With the Black Belt London Live II literally hours away, players will no doubt be preparing for the highs and lows of tournament poker, and the emotional rollercoaster to be endured.
Vincent Diver, for one, will be seeking calmer seas, as he left last year’s event as the first ever casualty of a London Live when his set of aces lost out to a turned straight within just 15 minutes of play.
With Vincent’s story in mind, I decided to probe the memory banks of fellow Blue Belts Kevin Williams and Mike Carroll, and see which hands from last year have left a lasting mark.
Jousting with Jesse
by Kevin Williams
My London Live experience began very averagely. My starting table included Black Belt blogger and Vic stalwart Hugo Martin, fellow Irish Open Grader Richard Hinds, and legendary poker pundit and commentator Jesse May. It was the first time I’d met Jesse, but his bubbling personality was having an effect on the whole dynamic of the game. As entertaining as always, Jesse was constantly berating his own play and his amusing self-deprecating analysis went some way in contributing to how the following set-up played out.
My average start had us playing the 50/100 level with my stack hovering at around 18,000 of the 20,000 starting stack. I opened to 300 from middle position with Ah-Jh, the button called and Jesse defended from the big blind. The flop came down a rather pretty 5c-Th-Qh and so I made a continuation bet of about two thirds of the pot. The button folded and Jesse called.
The turn brought a welcome 3h and Jesse checked. I opted to quickly check behind in that “Ah, man, I had a good hand but now the flush draw has come in so there's no way I can bet again,” kind of way, much as I might do if I'd just c-bet with total air or some kind of one pair hand.
The river brought the 2d and Jesse paused for a second and then checked again. I then thought for a few moments myself and elected to bet around two thirds of the pot again. Jesse now paused for the second time, muttered something about being pushed off another pot, cut out a chunky bet from his stack and preceded to check-raise me about a third of my remaining stack. The table erupted at Jesse finally ‘making his stand’ and I waited a moment or two for the furore to die down before announcing to the dealer that I was all-in.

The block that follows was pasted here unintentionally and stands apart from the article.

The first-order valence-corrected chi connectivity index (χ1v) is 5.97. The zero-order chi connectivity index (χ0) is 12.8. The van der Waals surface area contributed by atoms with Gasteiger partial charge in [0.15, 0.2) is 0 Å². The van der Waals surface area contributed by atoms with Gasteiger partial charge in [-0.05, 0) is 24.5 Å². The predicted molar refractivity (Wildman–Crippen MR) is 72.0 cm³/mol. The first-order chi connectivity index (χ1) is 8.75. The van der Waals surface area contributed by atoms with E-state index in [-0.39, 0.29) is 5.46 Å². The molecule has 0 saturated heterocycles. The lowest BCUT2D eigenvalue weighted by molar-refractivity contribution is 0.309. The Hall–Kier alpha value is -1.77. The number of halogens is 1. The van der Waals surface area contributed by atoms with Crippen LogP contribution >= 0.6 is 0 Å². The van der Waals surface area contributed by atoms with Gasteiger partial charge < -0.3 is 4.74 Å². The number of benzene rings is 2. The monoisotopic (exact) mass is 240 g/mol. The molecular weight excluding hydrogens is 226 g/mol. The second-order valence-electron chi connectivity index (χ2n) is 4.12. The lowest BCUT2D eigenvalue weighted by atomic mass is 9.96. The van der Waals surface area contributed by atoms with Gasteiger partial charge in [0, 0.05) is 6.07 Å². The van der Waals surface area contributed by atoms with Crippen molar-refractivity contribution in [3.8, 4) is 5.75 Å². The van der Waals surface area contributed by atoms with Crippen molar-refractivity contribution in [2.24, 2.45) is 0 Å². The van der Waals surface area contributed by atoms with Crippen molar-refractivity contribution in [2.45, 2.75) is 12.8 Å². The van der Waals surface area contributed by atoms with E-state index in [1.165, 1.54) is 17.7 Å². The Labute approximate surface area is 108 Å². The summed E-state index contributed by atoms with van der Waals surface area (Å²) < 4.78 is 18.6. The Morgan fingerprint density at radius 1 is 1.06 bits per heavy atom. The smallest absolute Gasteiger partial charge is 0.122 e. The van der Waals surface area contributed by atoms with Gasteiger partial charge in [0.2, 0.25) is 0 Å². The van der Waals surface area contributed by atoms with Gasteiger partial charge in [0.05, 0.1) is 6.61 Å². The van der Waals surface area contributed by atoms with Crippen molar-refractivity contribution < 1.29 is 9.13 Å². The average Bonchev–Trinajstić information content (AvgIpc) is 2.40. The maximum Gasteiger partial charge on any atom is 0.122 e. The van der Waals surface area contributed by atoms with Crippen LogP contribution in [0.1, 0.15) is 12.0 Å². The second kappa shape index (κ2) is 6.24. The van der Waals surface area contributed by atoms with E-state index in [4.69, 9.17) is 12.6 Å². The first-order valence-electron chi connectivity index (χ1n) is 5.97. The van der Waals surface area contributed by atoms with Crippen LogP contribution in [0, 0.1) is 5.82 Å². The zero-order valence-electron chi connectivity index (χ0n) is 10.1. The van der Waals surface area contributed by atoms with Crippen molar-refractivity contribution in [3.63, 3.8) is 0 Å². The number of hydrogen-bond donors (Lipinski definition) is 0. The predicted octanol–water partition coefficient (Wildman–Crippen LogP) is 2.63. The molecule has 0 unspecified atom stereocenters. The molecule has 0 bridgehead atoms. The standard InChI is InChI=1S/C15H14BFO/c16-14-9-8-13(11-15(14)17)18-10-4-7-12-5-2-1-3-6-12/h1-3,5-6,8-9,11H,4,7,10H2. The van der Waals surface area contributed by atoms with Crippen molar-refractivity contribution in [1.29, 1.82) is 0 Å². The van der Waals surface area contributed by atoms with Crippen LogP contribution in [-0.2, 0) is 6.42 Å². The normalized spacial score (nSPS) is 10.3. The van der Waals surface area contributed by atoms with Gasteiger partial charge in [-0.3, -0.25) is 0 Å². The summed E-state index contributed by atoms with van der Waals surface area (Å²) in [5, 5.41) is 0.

Jesse immediately winced and started talking the hand through with himself as I ‘statued’ and prayed for the call. He thought and thought and it got to the point where I realised that not only did he definitely have a lower flush, but he was about to convince himself to make a very good fold. I decided after a while that I needed to hurry him into a decisive action and so eventually emerged from my stoic pose to call a clock. Jesse eventually made the call.
He tabled 4h-5h for an under-flush and I got a dream double-up to take me to around 37,000. Jesse turned to a passing Barny Boatman to complain that he had been outplayed on all three streets. “I played every street poorly,” he went on, “except preflop, but then I played the river badly twice to make up for it!”
I thought it was a pretty harsh summary of a rather nasty cooler.
Recalling a Horror Hand
by Mike Carroll
The blinds were 150/300 and I had around 18,000. In hindsight, maybe this hand shouldn’t even have got started for me, but when it folded around to me on the button, I decided to try and steal the blinds by making a standard open to 750 with 3c-2c. The small blind had been playing quite tight and was likely to fold, but the big blind was a little looser and had been fairly active of late, seemingly happy to commit plenty of chips with top-pair type hands.
The big blind called and we reached a flop of 3-9c-4c giving me bottom pair and a flush draw. After the big blind had checked, I bet around 1,500. When the big blind called, I was pretty confident that I was behind, but still had plenty of equity in the hand. Thinking back, I perhaps could have checked back on the flop and taken the free card.
Now, with the pot building, I hit two pair on the turn with an off-suit 2. Now I believe that I’m definitely ahead, and so am more than happy to play for stacks. I fired again, this time 3,200, only for him to check-raise to 6,750. This obviously displayed strength, but there was still a good chance that I was head, and so, with my flush draw as back-up, I pushed for around 15,000 total and he quickly called.
He turned over A-5 for the turned straight and I bricked the river. I was down to just a few chips, and although I managed to hang in for a bit longer, a level or two later I was gone.
The hand could and should have played differently. Firstly, I should have just folded preflop. Secondly, I should have taken the free card on the flop to control the pot before reevaluating the turn. Once the turn came, I was then happy to commit, but if a blank had come, I would have saved chips by not betting the flop, and even saved more by not opening in the first place.
We learn from these mistakes and hopefully my sharing this hand will help others avoid similar errors. As always, I’d be interested to hear your thoughts.